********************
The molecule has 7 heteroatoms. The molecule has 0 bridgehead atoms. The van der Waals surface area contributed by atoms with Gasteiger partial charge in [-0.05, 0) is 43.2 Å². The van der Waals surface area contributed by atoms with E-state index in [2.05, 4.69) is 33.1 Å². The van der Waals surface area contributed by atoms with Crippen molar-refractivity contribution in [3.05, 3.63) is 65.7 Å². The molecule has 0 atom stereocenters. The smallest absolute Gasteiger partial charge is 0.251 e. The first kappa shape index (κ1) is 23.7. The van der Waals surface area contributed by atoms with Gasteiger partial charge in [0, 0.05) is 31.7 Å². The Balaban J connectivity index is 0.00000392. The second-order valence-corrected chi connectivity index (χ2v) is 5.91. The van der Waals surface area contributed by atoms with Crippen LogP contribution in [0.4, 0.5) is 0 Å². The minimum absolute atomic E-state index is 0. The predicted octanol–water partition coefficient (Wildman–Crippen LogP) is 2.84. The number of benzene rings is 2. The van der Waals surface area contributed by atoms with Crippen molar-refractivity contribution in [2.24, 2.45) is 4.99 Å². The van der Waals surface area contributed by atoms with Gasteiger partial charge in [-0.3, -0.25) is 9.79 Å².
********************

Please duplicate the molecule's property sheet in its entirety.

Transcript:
The molecule has 7 heteroatoms. The molecule has 0 bridgehead atoms. The van der Waals surface area contributed by atoms with Gasteiger partial charge in [-0.05, 0) is 43.2 Å². The van der Waals surface area contributed by atoms with E-state index in [2.05, 4.69) is 33.1 Å². The van der Waals surface area contributed by atoms with Crippen molar-refractivity contribution in [3.05, 3.63) is 65.7 Å². The molecule has 0 atom stereocenters. The smallest absolute Gasteiger partial charge is 0.251 e. The first kappa shape index (κ1) is 23.7. The van der Waals surface area contributed by atoms with Gasteiger partial charge in [0, 0.05) is 31.7 Å². The Balaban J connectivity index is 0.00000392. The second-order valence-corrected chi connectivity index (χ2v) is 5.91. The van der Waals surface area contributed by atoms with Crippen LogP contribution in [0.4, 0.5) is 0 Å². The minimum absolute atomic E-state index is 0. The predicted octanol–water partition coefficient (Wildman–Crippen LogP) is 2.84. The number of benzene rings is 2. The van der Waals surface area contributed by atoms with Crippen molar-refractivity contribution in [2.24, 2.45) is 4.99 Å². The van der Waals surface area contributed by atoms with Gasteiger partial charge in [-0.3, -0.25) is 9.79 Å².